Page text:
Tim Robinson, 27, senior PR account executive, and Cathy Robinson, 58, director of R&D for a soft-drink company
Duration: One Week
“We’re good travel buddies because of our measured impulsiveness; my father and sister, by contrast, aren’t as fly-by-the-seat-of-their-pants. When abroad, we always hit up museums: I like modern art, and my mom is more interested in history and churches. We’ll often have dinner until midnight, then get a late drink.”
Go here: Kiev, Ukraine
Why now: After freeing itself from Russian rule, the capital is more vibrant than ever, having launched its own art biennale (Arsenale 2012) and co-hosted the European Soccer Championship. Even the Vogue-ettes have caught on—Condé Nast is launching its latest edition of the magazine here next year.
What to do: By day, the hilly city is best crossed by exploring the very old—like the St. Sophia Cathedral ($4; 24 Vladimirskaya St.; 380-44-228-2083), built in the eleventh century to rival the Hagia Sophia—along with the very new: At the PinchukArtCentre (1/3-2, Block A, Velyka Vasylkivska; 380-44-590-0858), “The Future Generation Art Prize,” highlighting the world’s 21 best emerging artists, is on show from November 3 through January 6. After dark, mingle with the cheekbone-blessed fun seekers at Ibiza outpost Privilege (2 Parkova St.; 380-44-451-6790), or, for something more low-key, head to the Vintage Cocktail Bar in the new Fairmont Grand Hotel Kyiv (1 Naberezhno-Khreshchatytska; 380-44-322-8888), where the bartender will school you on horilka pertsivka, Ukrainian vodka infused with hot peppers.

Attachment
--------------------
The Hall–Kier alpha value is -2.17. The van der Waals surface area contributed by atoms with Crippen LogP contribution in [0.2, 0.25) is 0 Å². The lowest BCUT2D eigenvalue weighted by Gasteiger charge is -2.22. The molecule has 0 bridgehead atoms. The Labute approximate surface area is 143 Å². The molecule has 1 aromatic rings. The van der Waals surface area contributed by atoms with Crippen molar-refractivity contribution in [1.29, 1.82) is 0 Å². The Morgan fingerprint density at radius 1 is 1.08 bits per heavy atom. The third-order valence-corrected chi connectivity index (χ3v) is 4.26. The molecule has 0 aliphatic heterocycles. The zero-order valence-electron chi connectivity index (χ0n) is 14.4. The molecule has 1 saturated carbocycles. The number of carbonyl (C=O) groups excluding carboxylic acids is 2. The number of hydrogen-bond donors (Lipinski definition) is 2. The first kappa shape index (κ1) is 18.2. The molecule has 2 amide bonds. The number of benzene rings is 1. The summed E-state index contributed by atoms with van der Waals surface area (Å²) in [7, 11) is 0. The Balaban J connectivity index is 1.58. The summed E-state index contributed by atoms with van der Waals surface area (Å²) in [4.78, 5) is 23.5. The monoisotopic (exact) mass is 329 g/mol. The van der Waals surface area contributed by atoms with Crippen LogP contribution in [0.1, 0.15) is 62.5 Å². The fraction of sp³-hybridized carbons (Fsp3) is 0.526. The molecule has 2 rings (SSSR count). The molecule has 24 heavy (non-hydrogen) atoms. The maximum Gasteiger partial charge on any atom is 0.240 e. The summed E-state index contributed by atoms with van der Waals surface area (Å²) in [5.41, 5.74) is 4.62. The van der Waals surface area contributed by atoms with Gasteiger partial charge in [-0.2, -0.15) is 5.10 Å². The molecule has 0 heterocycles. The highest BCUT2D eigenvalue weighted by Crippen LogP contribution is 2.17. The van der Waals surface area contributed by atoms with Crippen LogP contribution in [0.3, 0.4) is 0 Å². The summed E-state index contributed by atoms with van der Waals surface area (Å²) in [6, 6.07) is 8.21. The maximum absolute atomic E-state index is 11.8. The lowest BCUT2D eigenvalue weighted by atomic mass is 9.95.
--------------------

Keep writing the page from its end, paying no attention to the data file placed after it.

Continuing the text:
Where to stay: All 289 gilded rooms at the centrally located Art Nouveau Premier Palace (from $284; premier-palace.com) have been renovated, and the aforementioned Fairmont (from $385) features a stunning ballroom and killer views of the Dnieper River.
What to eat: Posh Tsarske Selo (42/1 Ivan Mazepa St.; 380-44-288-9775) serves palatable takes on peasant classics like chicken Kiev; L’Entrecote (5b Baseynaya St.; 380-44-323-9977) has perfected the steak-and-fries combo; and the 10,000-square-foot Besarabsky Market (2 Besarabska Sq.), where most local chefs source their ingredients, is well worth a walk-through. (It will be all the free boar samples you can stomach.)
Buy this: Though plenty of Soviet matryoshka are sold throughout Kiev, those nesting dolls aren’t uniquely Ukrainian; the matonka is. The folk keepsake (around $20) sticks a knot of thread where a face might be, signifying luck, love, or good fortune. The best place to find them, along with other handmade crafts, is at the Andriyivskyy Descent souvenir stands outside St. Sophia.
Also consider: The Grecian isle of Hydra , where nascent galleries like the Slaughterhouse, Hydra School Projects, and the Hydra Workshop have been attracting art-star scenesters like Chloë Sevigny. Here, the drinking takes place at beach-side tavernas, and the faltering economy makes the hour-long jaunt from Athens surprisingly cheap.